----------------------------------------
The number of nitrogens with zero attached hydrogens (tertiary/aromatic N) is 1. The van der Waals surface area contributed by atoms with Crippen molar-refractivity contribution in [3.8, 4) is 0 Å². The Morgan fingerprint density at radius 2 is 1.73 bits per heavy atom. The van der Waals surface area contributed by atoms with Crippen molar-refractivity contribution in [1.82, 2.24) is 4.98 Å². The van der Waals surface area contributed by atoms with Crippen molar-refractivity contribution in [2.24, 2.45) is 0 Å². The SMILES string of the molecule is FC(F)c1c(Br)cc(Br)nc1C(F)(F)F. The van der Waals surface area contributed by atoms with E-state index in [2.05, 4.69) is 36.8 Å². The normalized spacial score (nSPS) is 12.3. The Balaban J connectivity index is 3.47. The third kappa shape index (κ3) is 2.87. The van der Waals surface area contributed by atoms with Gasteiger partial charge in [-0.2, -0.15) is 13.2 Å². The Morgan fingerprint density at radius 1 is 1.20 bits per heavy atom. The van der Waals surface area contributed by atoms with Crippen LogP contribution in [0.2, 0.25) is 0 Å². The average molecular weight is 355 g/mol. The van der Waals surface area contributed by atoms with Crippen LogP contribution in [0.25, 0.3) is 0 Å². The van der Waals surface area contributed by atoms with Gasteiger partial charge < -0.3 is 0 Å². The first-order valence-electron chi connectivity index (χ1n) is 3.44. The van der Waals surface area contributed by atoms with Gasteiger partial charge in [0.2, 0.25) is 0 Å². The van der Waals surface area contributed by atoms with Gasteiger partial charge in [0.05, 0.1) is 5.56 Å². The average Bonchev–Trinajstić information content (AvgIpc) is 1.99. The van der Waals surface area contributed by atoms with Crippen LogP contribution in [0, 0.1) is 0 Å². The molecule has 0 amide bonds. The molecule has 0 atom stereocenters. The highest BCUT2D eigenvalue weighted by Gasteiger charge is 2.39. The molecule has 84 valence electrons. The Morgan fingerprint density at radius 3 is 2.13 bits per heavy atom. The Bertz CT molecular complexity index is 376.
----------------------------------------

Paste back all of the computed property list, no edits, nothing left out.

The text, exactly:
The number of nitrogens with zero attached hydrogens (tertiary/aromatic N) is 1. The van der Waals surface area contributed by atoms with Crippen molar-refractivity contribution in [3.8, 4) is 0 Å². The Morgan fingerprint density at radius 2 is 1.73 bits per heavy atom. The van der Waals surface area contributed by atoms with Crippen molar-refractivity contribution in [1.82, 2.24) is 4.98 Å². The van der Waals surface area contributed by atoms with Crippen molar-refractivity contribution in [2.24, 2.45) is 0 Å². The SMILES string of the molecule is FC(F)c1c(Br)cc(Br)nc1C(F)(F)F. The van der Waals surface area contributed by atoms with E-state index in [2.05, 4.69) is 36.8 Å². The normalized spacial score (nSPS) is 12.3. The Balaban J connectivity index is 3.47. The third kappa shape index (κ3) is 2.87. The van der Waals surface area contributed by atoms with Gasteiger partial charge in [-0.2, -0.15) is 13.2 Å². The Morgan fingerprint density at radius 1 is 1.20 bits per heavy atom. The van der Waals surface area contributed by atoms with Crippen LogP contribution in [0.2, 0.25) is 0 Å². The average molecular weight is 355 g/mol. The van der Waals surface area contributed by atoms with Crippen LogP contribution in [0.25, 0.3) is 0 Å². The van der Waals surface area contributed by atoms with Gasteiger partial charge < -0.3 is 0 Å². The first-order valence-electron chi connectivity index (χ1n) is 3.44. The van der Waals surface area contributed by atoms with Gasteiger partial charge in [0.2, 0.25) is 0 Å². The van der Waals surface area contributed by atoms with Gasteiger partial charge in [0.05, 0.1) is 5.56 Å². The average Bonchev–Trinajstić information content (AvgIpc) is 1.99. The van der Waals surface area contributed by atoms with Crippen LogP contribution in [0, 0.1) is 0 Å². The molecule has 0 amide bonds. The molecule has 0 atom stereocenters. The highest BCUT2D eigenvalue weighted by Gasteiger charge is 2.39. The molecule has 84 valence electrons. The Morgan fingerprint density at radius 3 is 2.13 bits per heavy atom. The Bertz CT molecular complexity index is 376.